Come for the Foo, stay for the Bar

Using Python's asyncio with serial devices

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I'm an experimental physicist, so part of my job entails writing software that orchestrates equipment in my experiment. Most of the code that runs my experiment is written in a proprietary scripting language that I guarantee none of you have ever heard of. The old code is brittle, difficult to debug, and generally makes it too much of a pain to add features unless absolutely necessary. Lately I've been thinking about how I would do a modernized rewrite in Python.

If you're working in an industrial, IoT, or scientific setting you might find yourself communicating with various devices via serial protocols. In my experience, ASCII-over-serial is the JSON of the scientific world in the sense that just about any piece of equipment you buy will have some sort of ASCII/serial support. For example, every single piece of equipment in my experiment uses ASCII-over-serial.

Lots of serial devices still default to a baud rate (bitrate) of 9600, or ~830us per character (byte). Your processor is running at several GHz. Furthermore, a read operation that times out will block the whole time it's waiting. Have some empathy for the machine. Give it permission to do something interesting when it would otherwise be dying of boredom.

I've written this article because despite asyncio blowing up the Python world, and despite pyserial (the de-facto serial library) providing an asyncio-compatible module, there is basically nothing written about how to actually use these two things together. Let's fix that.

A quick note before I get your hopes up: async serial doesn't yet work on Windows. Furthermore, the async serial functionality is listed as "experimental," so maybe don't bet your entire business on it.

Alright, enough hedging, let's get down to business.

Virtual serial ports with socat

It would be a real shame if you needed a real serial device to even try this out. Luckily, some smart people made a tool called socat which lets you create virtual serial ports. Not only is this great for just tooling around, but it also means that you can test your serial-facing code in a CI environment as opposed to using a hardware loopback adapter or sticking a wire into the TX/RX pins of a serial cable (experimental physicists are half Einstein, half MacGyver).

This is the command I'll use to create a pair of virtual serial ports:

socat -d -d -v pty,rawer,echo=0,link=./reader pty,rawer,echo=0,link=./writer

When you run this command socat creates two virtual serial ports in /dev/ that are connected to one another, but it's not guaranteed to connect to those same devices every time. To make this more deterministic you can use the link=<path> option which creates a symlink at <path> to the device in /dev/. I've created two symlinks located at ./reader and ./writer so that I know exactly which paths to use when connecting to the serial ports in Python. There's a variety of other options that can be specified when using socat, so I encourage you to take a look at the docs if you're interested in learning more.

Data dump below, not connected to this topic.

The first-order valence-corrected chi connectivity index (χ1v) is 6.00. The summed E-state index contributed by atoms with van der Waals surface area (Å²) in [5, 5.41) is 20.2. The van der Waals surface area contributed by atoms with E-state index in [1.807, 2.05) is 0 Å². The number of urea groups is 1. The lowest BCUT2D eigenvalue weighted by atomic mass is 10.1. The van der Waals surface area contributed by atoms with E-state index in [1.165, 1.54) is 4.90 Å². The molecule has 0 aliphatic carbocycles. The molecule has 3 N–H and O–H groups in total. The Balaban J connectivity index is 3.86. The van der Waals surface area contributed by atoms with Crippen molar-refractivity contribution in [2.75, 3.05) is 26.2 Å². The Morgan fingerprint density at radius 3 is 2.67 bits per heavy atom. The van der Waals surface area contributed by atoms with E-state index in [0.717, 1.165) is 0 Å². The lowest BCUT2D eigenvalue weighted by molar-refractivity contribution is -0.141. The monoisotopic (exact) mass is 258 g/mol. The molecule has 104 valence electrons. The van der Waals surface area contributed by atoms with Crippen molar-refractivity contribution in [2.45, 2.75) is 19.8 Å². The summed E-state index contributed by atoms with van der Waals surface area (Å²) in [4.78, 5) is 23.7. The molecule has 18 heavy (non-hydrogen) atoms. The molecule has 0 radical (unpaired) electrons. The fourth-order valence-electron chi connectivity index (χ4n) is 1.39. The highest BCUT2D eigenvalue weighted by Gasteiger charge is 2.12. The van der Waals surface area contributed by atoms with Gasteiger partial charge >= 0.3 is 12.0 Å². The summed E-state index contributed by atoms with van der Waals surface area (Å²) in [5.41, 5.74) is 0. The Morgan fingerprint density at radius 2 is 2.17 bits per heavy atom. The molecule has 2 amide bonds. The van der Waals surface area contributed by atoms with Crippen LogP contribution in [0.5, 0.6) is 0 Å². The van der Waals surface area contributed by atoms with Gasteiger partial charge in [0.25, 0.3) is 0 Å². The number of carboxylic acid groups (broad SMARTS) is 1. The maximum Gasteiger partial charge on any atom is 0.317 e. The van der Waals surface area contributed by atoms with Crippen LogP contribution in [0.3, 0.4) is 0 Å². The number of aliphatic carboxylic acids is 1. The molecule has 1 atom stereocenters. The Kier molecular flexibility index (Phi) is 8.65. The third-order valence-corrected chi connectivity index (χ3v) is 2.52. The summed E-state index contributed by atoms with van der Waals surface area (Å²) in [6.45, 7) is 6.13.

Synchronous serial communication

If you're using a serial port right now in Python, you're probably using the pyserial library to do something like this:

from serial import Serial

ser = Serial('/dev/ttysomething', baudrate=9600, timeout=0.5)

You create a Serial object by telling it which device to connect to and how the connection should be configured. Once you have the Serial object you can send or receive bytes from the serial port via the Serial.write and Serial.read methods respectively. To create a class representing some equipment that uses this connection, you can just pass the Serial object into the constructor.

from serial import Serial

class MeasurementDevice:
    def __init__(self, ser):
        self.ser = ser
        self.idn = None

    def get_identifier(self):
        response_length = 10
        self.idn = self.ser.read(response_length)

foo = Serial('/dev/ttysomething/', baudrate=9600, timeout=0.5)
my_device = MeasurementDevice(foo)

You could of course just create the connection inside the constructor, but if your class takes the Serial object as an argument you can provide it objects configured in different ways in different situations i.e. configured to connect to /dev/something in production and configured to connect to /foo/bar in tests.

The asynchronous story

Aside: I will not be covering the basics of asyncio, that is beyond the scope of this post.

It would be great if pyserial-asyncio provided a magically async version of the Serial class, but that doesn't exist yet. Here is a list of what pyserial-asyncio does provide:

The SerialTransport class is a subclass of asyncio.Transport, and is really what allows all of this async serial stuff to work. Setting that aside, there are two ways to bring async to your serial code:

I consider subclassing asyncio.Protocol to be the hard way, so we'll look at that first.

Subclassing asyncio.Protocol

The asyncio module provides some helpful classes for handling asynchronous communication over a network connection. Two pieces of that puzzle are asyncio.Transport and asyncio.Protocol. A transport represents a type of connection, and handles the buffering and I/O. A protocol, which uses a transport, is generally responsible for telling the transport what to write, and for interpreting the data coming from the transport.

You tell your protocol how to behave by implementing a set of callbacks (see the docs for the list of callbacks). These callbacks are called by the transport in response to certain events i.e. when a connection is opened, when data arrives, etc. The default implementations of the callbacks are all empty, so we only need to override the methods that we're actually interested in. The callbacks we'll focus on are connection_made, connection_lost, and data_received.